August 3, 2023
Whenever I think of reflection, I visualize a Disney movie scene where the main character has this major breakthrough. They stare at themselves in a body of water, a mirror, or some other reflective object. And then, all of a sudden, everything makes sense.
As a facilitator and professor, I often use reflection in my courses and workshops. However, not in the way you may think.
In my own experiences, I have seen reflection used to summarize what they have learned and discuss what their “muddiest” points still may be. My version of reflection is quite different. Rather than open-ended opportunities to think and identify still confusing areas, each reflection has guided questions. These questions are based on the covered content and guide learners to apply the information to their lives and contexts. When taken seriously, this allows learners to take a moment to digest the content and consider how their experiences and contexts impact their learning. They can also see right away how the content can be applied.
In one of my workshops, the goal is to create an action plan for implementing alternative assessments in one of their courses. Weekly reflections directly related to the content are implemented through the workshop.
Before creating the action plan, I ask participants to consider everything they have learned and discuss which technique(s) would be the best to implement in their context. This assignment then informs the final action plan. While reading and providing feedback on these reflections, I often see ideas form that are then drafted out in the final action plan in more detail. This reflection allows the learners to write all of their thoughts and make connections prior to the final assessment.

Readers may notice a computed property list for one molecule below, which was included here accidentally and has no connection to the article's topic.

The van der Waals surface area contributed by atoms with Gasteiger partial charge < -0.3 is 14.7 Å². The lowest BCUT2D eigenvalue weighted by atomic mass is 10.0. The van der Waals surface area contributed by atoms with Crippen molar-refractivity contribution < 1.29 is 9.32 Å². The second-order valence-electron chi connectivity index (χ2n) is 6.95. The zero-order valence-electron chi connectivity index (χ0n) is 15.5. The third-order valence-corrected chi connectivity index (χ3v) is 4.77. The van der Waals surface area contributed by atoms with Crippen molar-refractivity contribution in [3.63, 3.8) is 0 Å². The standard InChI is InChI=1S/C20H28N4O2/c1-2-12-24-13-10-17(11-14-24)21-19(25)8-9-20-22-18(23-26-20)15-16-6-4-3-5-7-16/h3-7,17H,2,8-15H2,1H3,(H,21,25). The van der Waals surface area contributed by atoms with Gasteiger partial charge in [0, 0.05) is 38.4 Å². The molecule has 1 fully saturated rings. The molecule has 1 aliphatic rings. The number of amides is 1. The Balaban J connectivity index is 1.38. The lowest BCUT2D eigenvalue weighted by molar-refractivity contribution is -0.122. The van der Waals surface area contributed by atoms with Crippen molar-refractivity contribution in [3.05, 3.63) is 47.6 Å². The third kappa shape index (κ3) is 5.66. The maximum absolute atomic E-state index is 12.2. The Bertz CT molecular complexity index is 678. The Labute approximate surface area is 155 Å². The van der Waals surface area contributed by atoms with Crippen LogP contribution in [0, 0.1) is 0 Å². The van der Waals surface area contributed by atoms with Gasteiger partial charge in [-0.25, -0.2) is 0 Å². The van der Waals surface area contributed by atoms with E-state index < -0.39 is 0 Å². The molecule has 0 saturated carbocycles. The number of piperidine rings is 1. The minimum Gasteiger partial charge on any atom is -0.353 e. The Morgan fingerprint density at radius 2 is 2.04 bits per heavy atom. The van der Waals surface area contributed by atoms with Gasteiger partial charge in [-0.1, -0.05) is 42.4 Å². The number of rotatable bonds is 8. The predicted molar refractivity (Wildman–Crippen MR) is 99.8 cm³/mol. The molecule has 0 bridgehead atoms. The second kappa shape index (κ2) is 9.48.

Important Components of Reflection
While reflection seems like it could be an open-ended assignment (it is the learners’ thoughts, after all), it is still important to establish boundaries. Below are some boundaries that I have implemented that have helped my students:
- Create a safe environment where students feel comfortable sharing their reflections.
- Reflections should include guided questions that students consider as they reflect.
- Encourage students to set a timer for five minutes and free write. This helps them get ideas out of their head and start making connections they may not have seen before.